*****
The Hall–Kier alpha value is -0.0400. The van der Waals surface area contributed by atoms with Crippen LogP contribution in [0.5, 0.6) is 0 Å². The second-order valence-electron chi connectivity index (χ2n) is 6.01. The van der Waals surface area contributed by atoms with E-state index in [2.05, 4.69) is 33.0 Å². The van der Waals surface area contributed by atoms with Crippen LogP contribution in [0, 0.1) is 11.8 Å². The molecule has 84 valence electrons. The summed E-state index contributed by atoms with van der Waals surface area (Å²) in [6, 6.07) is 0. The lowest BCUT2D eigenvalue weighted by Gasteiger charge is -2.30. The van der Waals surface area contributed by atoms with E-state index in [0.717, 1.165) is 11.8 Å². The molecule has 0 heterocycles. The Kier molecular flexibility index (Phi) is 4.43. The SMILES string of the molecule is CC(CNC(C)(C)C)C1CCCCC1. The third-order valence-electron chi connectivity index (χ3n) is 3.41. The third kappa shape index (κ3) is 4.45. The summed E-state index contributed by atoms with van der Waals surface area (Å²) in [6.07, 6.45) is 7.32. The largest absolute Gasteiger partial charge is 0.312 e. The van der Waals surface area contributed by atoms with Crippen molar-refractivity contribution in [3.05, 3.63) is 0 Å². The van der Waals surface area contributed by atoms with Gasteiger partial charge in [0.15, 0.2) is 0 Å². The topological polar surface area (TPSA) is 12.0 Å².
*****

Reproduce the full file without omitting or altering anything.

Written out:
The Hall–Kier alpha value is -0.0400. The van der Waals surface area contributed by atoms with Crippen LogP contribution in [0.5, 0.6) is 0 Å². The second-order valence-electron chi connectivity index (χ2n) is 6.01. The van der Waals surface area contributed by atoms with E-state index in [2.05, 4.69) is 33.0 Å². The van der Waals surface area contributed by atoms with Crippen LogP contribution in [0, 0.1) is 11.8 Å². The molecule has 84 valence electrons. The summed E-state index contributed by atoms with van der Waals surface area (Å²) in [6, 6.07) is 0. The lowest BCUT2D eigenvalue weighted by Gasteiger charge is -2.30. The van der Waals surface area contributed by atoms with E-state index in [0.717, 1.165) is 11.8 Å². The molecule has 0 heterocycles. The Kier molecular flexibility index (Phi) is 4.43. The SMILES string of the molecule is CC(CNC(C)(C)C)C1CCCCC1. The third-order valence-electron chi connectivity index (χ3n) is 3.41. The third kappa shape index (κ3) is 4.45. The summed E-state index contributed by atoms with van der Waals surface area (Å²) in [6.07, 6.45) is 7.32. The largest absolute Gasteiger partial charge is 0.312 e. The van der Waals surface area contributed by atoms with Crippen molar-refractivity contribution in [3.05, 3.63) is 0 Å². The van der Waals surface area contributed by atoms with Gasteiger partial charge in [0.15, 0.2) is 0 Å². The topological polar surface area (TPSA) is 12.0 Å².